Health and hospitals funding will rise despite the concerns of the states, says Treasurer Joe Hockey.
Source:
AAP
14 May 2014 - 8:06 AM  UPDATED 14 May 2014 - 1:40 PM

Treasurer Joe Hockey says the federal government is increasing health spending, despite the states' concerns about cuts.

State premiers have called for an "emergency" meeting with Prime Minister Tony Abbott to discuss the federal budget's $80 billion in cuts to schools and hospitals.

But Mr Hockey told the National Press Club in Canberra on Wednesday that health spending would rise.

"We are going to keep increasing the funding of hospitals despite some of the commentary," Mr Hockey said.

"We've got to engage in one of Australia's great strengths and that is to build a health system that is the envy of the world, not just today, but in 20, 30, 40 years' time."

Mr Hockey said the new medical research fund and the GP co-payment represented "structural reform" of the health system.

Mr Hockey said without the new $120 billion infrastructure package in the budget there would be a "growth gap" within three years and unemployment would rise.

"We need to have cranes going all over the country," he said.

"That's what the PM said to me and we have to deliver."

New roads, rail, ports and airports would involve using the states' "lazy capital" to roll out productive infrastructure.

The assets would not go overseas but were more likely to be picked up by the major superannuation funds.

Mr Hockey said the paid parental leave scheme was not included in Tuesday's budget because the federal government was still in talks with the states on its roll out.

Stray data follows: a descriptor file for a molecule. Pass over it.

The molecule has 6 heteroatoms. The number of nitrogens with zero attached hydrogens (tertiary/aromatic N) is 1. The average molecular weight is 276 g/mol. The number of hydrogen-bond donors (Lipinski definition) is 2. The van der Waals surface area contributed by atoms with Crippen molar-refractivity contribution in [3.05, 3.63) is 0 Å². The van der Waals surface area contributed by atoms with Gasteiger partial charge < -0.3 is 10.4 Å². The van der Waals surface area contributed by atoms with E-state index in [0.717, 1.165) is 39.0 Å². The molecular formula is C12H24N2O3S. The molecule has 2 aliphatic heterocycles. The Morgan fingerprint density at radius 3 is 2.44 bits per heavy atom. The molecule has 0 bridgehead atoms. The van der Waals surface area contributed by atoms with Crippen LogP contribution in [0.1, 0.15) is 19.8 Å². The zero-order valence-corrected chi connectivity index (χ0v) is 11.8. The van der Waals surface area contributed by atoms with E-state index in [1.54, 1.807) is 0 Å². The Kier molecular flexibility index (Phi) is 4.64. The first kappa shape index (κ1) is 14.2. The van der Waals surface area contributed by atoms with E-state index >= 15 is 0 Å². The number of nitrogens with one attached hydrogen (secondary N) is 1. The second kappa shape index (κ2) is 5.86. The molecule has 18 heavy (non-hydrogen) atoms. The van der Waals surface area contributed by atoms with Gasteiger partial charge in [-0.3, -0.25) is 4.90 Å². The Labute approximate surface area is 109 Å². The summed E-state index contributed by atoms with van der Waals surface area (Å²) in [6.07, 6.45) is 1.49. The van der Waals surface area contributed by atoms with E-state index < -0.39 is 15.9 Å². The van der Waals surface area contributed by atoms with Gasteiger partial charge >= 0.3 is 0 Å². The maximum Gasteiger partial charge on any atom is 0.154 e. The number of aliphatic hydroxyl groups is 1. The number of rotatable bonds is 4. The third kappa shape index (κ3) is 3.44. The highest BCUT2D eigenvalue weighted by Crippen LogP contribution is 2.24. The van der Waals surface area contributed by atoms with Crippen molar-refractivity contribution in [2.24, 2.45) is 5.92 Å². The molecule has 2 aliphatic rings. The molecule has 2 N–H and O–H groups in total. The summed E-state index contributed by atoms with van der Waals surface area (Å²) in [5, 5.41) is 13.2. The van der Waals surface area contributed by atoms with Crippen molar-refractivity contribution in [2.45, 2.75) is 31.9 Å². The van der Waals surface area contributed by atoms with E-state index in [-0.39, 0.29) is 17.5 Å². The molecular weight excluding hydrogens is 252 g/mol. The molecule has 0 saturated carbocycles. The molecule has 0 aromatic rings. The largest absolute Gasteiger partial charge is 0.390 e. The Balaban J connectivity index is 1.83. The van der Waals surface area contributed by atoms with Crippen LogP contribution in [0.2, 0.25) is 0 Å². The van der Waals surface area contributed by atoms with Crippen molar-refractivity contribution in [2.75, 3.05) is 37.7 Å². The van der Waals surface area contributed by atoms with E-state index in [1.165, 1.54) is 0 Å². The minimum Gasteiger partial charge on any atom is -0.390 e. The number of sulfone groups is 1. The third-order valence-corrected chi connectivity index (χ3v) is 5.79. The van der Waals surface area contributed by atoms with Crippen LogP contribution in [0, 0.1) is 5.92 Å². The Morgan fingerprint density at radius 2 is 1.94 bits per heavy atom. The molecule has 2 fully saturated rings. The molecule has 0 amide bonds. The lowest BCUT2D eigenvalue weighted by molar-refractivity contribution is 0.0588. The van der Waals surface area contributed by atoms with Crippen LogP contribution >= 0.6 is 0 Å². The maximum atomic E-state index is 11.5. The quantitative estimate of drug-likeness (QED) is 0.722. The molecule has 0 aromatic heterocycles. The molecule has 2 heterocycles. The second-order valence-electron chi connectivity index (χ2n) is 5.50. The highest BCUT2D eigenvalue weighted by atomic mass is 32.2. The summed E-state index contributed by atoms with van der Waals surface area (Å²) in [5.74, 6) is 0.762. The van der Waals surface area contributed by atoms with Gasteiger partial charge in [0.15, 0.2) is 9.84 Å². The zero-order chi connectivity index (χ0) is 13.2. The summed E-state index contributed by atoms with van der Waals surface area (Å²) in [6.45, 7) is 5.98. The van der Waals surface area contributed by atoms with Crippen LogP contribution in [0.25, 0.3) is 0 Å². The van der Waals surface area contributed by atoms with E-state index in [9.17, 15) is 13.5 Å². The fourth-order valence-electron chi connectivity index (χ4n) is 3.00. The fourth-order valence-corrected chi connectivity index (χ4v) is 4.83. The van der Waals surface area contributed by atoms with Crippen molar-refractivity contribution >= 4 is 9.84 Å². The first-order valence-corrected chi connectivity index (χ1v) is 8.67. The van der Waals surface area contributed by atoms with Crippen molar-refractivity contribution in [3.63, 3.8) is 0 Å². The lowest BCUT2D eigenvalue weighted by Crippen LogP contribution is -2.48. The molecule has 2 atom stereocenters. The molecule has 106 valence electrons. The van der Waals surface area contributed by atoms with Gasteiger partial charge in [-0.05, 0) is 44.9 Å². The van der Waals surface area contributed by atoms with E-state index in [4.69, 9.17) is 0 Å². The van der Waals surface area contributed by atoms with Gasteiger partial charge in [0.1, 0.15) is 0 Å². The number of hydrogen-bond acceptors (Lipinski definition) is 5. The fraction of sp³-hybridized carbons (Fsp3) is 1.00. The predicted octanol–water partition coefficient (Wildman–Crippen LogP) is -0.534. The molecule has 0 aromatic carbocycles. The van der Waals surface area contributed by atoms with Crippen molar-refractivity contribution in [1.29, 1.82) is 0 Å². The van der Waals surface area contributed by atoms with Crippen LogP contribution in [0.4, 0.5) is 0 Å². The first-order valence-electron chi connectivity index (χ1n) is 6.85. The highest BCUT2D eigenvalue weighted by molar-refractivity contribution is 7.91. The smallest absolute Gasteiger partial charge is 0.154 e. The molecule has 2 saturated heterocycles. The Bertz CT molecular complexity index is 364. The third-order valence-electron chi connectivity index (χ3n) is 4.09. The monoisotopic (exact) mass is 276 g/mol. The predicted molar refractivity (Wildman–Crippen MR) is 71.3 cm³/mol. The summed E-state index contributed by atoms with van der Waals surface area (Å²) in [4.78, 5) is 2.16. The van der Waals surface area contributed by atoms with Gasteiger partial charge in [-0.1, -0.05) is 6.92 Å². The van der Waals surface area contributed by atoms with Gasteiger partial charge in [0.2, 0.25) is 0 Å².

"We are negotiating the exact numbers with them," he said.

Mr Hockey said the Abbott government would honour the four-year agreements with the states on hospitals and schools.

But beyond that the funding allocation would depend on the outcome of two white paper reviews, into the federation and the taxation system.

He described as a "bonus pool" of funding the deals put in place by the Gillard and Rudd governments, which could only have continued via increased taxes.

"We do not run hospitals, we do not run schools - the states do," he said.

The treasurer said the government could achieve its aim of creating one million jobs over five years through the budget's economic growth package.

"Yes, we want to do that," he said, adding unemployment could "turn the corner" when it reached 6.25 per cent.

"I am encouraged by the 5.8 per cent we've seen over the last few months but there is still much work to be done," he said.

The key was to boost workforce participation through scheme such as the $10,000 for employers to put on an over-50 unemployed person.